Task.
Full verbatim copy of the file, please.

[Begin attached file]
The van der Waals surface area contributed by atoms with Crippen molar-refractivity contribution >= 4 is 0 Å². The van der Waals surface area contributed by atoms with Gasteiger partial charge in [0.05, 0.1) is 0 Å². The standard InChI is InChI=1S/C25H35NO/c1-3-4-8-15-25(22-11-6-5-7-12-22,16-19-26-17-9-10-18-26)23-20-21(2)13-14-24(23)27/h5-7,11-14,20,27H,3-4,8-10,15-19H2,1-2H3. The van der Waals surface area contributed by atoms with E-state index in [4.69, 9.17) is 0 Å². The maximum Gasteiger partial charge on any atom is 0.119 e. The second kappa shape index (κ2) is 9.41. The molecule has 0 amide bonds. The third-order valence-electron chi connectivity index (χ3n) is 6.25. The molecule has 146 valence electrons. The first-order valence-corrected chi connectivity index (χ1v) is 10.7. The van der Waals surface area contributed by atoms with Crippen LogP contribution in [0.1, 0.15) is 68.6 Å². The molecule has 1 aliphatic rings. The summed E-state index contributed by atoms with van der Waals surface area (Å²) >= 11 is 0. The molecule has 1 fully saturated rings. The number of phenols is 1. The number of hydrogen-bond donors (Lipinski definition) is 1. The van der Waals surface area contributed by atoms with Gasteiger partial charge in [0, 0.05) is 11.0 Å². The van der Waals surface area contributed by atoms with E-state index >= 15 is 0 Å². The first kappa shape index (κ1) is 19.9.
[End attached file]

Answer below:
The van der Waals surface area contributed by atoms with Crippen molar-refractivity contribution >= 4 is 0 Å². The van der Waals surface area contributed by atoms with Gasteiger partial charge in [0.05, 0.1) is 0 Å². The standard InChI is InChI=1S/C25H35NO/c1-3-4-8-15-25(22-11-6-5-7-12-22,16-19-26-17-9-10-18-26)23-20-21(2)13-14-24(23)27/h5-7,11-14,20,27H,3-4,8-10,15-19H2,1-2H3. The van der Waals surface area contributed by atoms with E-state index in [4.69, 9.17) is 0 Å². The maximum Gasteiger partial charge on any atom is 0.119 e. The second kappa shape index (κ2) is 9.41. The molecule has 0 amide bonds. The third-order valence-electron chi connectivity index (χ3n) is 6.25. The molecule has 146 valence electrons. The first-order valence-corrected chi connectivity index (χ1v) is 10.7. The van der Waals surface area contributed by atoms with Crippen LogP contribution in [0.1, 0.15) is 68.6 Å². The molecule has 1 aliphatic rings. The summed E-state index contributed by atoms with van der Waals surface area (Å²) >= 11 is 0. The molecule has 1 fully saturated rings. The number of phenols is 1. The number of hydrogen-bond donors (Lipinski definition) is 1. The van der Waals surface area contributed by atoms with Gasteiger partial charge in [0, 0.05) is 11.0 Å². The van der Waals surface area contributed by atoms with E-state index >= 15 is 0 Å². The first kappa shape index (κ1) is 19.9.